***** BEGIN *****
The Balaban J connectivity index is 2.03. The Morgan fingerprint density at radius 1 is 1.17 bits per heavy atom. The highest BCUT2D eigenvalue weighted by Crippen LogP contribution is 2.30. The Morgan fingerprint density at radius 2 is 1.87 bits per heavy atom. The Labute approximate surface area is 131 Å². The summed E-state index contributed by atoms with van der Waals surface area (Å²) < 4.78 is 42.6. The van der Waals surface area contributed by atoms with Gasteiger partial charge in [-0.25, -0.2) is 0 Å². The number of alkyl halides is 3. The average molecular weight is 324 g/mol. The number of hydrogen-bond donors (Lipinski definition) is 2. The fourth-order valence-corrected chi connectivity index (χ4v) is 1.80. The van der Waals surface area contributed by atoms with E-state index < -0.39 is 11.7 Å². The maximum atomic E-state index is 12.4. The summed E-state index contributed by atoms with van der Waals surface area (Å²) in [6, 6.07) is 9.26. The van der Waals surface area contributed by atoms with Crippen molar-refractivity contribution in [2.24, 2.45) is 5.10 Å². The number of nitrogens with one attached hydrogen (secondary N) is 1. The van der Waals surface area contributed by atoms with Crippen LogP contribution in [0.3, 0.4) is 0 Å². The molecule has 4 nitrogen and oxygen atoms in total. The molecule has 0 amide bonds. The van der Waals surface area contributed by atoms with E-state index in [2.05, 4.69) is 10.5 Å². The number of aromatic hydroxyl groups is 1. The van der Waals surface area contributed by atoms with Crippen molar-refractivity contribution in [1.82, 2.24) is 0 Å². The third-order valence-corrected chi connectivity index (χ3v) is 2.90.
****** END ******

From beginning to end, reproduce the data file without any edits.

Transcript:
The Balaban J connectivity index is 2.03. The Morgan fingerprint density at radius 1 is 1.17 bits per heavy atom. The highest BCUT2D eigenvalue weighted by Crippen LogP contribution is 2.30. The Morgan fingerprint density at radius 2 is 1.87 bits per heavy atom. The Labute approximate surface area is 131 Å². The summed E-state index contributed by atoms with van der Waals surface area (Å²) < 4.78 is 42.6. The van der Waals surface area contributed by atoms with Gasteiger partial charge in [-0.25, -0.2) is 0 Å². The number of alkyl halides is 3. The average molecular weight is 324 g/mol. The number of hydrogen-bond donors (Lipinski definition) is 2. The fourth-order valence-corrected chi connectivity index (χ4v) is 1.80. The van der Waals surface area contributed by atoms with E-state index < -0.39 is 11.7 Å². The maximum atomic E-state index is 12.4. The summed E-state index contributed by atoms with van der Waals surface area (Å²) in [6, 6.07) is 9.26. The van der Waals surface area contributed by atoms with Crippen molar-refractivity contribution in [2.24, 2.45) is 5.10 Å². The number of nitrogens with one attached hydrogen (secondary N) is 1. The van der Waals surface area contributed by atoms with Crippen LogP contribution in [0.3, 0.4) is 0 Å². The molecule has 4 nitrogen and oxygen atoms in total. The molecule has 0 amide bonds. The van der Waals surface area contributed by atoms with E-state index in [2.05, 4.69) is 10.5 Å². The number of aromatic hydroxyl groups is 1. The van der Waals surface area contributed by atoms with Crippen molar-refractivity contribution in [1.82, 2.24) is 0 Å². The third-order valence-corrected chi connectivity index (χ3v) is 2.90.